Federal Government May Soon Require "Black Boxes" in Cars
Big Brother May Ride in Your Car With You
Will Record Where You Go and When, Plus How Fast and How Well You Drive
Washington, D.C. - Possibly coming soon to a new car near you - mandatory tracking and recording of your automobile usage.
So says National Center Adjunct Fellow Horace Cooper in a just-released National Center for Public Policy Research paper, "Coming to a Car Near You? The Department of Transportation's Creepy Black Box."
Cooper says the federal government could soon adopt a measure - already approved by the U.S. Senate - mandating that every new car sold in the United States after 2015 include an event data recorder (EDR) - a so-called "automobile black box."
The EDRs are expected to monitor speed, driving habits, locations visited and distances traveled, seat belt utilization, number and weight of passengers carried, and perhaps some 15 other different data measurements. Under the provisions of the measure adopted by the Senate when it voted to reauthorize federal highway transportation programs this summer, the U.S. Department of Transportation, not the car's owner, would determine exactly what data the boxes would record.
"Essentially supporters argue that being able to download the data from the EDR's memory will help law enforcement and even federal regulators to better understand what happened in the event of an accident and how the safety systems performed, and particularly in cases where other techniques are inconclusive, help establish culpability," says Cooper in the paper.
"The EDRs, if made mandatory, will provide a wide open door to the comings and goings of every American," adds Cooper. "Tracking not simply how fast you drive or whether you ride your brakes, EDRs have the ability to collect the location and distances of where you drive every time you get into your car. Want to know how often you eat out? Alternatively, how often you use the dry cleaners or go out for ice cream? Just ask your EDR."
Cooper continues: "If your spouse or business partner wants to know where you've been going during your lunch break, they can just ask the EDR. Do you sit too close to the steering wheel, too far? Could you stand to lose a few pounds? Are you an early braker? A late braker? Do you drive close to the shoulder or close to the centerline? Do you drive exactly the speed limit at all times? Do you travel the same roads when going to work? Do you have a new girlfriend that you're visiting frequently? Do you stay overnight? Just ask the EDR and you'll find that these answers and more are available."
Cooper believes mandating the use of black boxes in cars may be unconstitutional: "Earlier this year the U.S. Supreme Court confronted the issue of government tracking automobiles in United States v. Jones. In that case, an FBI task force had attached a GPS tracking device, without first obtaining a valid warrant, to an accused drug dealer's Jeep Grand Cherokee while it was parked in Maryland. For four weeks, the government tracked the movements of the Grand Cherokee with accuracy to within 50-100 feet. Remarkably, the federal government sought to claim that it was perfectly legal to gather this data and use it in court without a warrant. In a major blow against the surveillance state and a win for privacy, the Supreme Court ruled that this constituted a form of search protected by the Fourth Amendment. Unfortunately the ruling still leaves open the question of whether government mandated EDRs would be treated differently than surreptitiously placed tracking devices. Other remaining questions include what the standard should be for allowing warrants for these devices or how much data should be allowed in and over what period."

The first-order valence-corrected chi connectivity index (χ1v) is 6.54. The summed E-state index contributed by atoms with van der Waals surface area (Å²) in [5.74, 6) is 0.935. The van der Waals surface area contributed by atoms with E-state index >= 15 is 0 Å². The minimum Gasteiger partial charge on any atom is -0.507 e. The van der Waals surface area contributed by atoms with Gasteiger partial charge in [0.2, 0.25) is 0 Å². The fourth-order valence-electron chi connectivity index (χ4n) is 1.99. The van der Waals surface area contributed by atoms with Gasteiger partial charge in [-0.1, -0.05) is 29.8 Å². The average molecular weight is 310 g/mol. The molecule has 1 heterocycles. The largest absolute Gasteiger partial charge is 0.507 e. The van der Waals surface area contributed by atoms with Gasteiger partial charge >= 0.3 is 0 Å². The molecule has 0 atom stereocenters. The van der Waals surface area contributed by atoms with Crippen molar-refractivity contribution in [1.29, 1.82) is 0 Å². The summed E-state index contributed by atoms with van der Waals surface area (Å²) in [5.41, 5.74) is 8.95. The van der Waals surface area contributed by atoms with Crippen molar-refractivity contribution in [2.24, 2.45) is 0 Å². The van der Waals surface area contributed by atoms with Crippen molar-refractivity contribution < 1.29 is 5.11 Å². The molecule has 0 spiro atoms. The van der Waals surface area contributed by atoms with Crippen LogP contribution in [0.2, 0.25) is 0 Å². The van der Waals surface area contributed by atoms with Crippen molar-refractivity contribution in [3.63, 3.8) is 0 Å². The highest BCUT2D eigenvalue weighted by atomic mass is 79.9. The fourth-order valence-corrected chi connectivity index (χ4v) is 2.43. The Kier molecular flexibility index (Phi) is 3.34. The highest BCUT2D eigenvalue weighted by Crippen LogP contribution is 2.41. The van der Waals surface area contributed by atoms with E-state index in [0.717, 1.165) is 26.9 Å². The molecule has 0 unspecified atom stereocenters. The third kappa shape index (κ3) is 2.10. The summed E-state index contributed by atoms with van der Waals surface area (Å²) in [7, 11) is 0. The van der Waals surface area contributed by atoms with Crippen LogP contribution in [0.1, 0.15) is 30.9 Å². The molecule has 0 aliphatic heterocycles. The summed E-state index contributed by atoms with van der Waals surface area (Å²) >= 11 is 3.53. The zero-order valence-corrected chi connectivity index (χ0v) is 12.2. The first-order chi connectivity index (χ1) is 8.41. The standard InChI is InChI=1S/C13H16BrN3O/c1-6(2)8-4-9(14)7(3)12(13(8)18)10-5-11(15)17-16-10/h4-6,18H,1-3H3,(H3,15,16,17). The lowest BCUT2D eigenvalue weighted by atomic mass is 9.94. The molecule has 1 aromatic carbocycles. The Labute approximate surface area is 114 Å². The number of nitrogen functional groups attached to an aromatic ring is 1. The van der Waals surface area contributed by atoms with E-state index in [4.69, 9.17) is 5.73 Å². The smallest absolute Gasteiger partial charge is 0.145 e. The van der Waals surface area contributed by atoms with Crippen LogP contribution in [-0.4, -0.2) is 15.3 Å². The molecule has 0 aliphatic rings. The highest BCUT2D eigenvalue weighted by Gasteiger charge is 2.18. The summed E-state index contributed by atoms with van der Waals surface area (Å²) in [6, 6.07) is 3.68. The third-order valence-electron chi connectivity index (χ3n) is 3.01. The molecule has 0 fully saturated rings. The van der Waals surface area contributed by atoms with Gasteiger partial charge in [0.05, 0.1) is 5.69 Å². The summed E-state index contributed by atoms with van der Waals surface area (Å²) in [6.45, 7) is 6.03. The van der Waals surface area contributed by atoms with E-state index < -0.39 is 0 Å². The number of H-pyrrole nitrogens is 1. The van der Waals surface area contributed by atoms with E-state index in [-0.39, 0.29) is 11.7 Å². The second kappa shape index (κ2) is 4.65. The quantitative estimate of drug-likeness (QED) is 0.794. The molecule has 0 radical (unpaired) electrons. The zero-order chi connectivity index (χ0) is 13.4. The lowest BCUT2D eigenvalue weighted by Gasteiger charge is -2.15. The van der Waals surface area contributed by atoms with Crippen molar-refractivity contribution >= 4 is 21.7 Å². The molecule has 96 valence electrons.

Cooper's paper, "Coming to a Car Near You? The Department of Transportation's Creepy Black Box," is available online at http://www.nationalcenter.org/NPA639.html. Other recent papers by Cooper for the National Center for Public Policy Research are available at http://www.nationalcenter.org/legal.html.
Horace Cooper is an adjunct fellow with the National Center for Public Policy Research, a member of the African-American leadership group Project 21 and a legal commentator. He taught constitutional law at George Mason University in Virginia and was a senior counsel to Rep. Dick Armey (R-TX) when Armey served as U.S. House Majority Leader.
The National Center for Public Policy Research is a conservative, free-market, non-profit think-tank established in 1982. It is supported by the voluntary gifts of over 100,000 individual recent supporters. In 2011, it received about two percent of its revenue from corporate sources and the vast majority of its revenue from over 350,000 individual gifts. Contributions to the National Center are tax-deductible and greatly appreciated .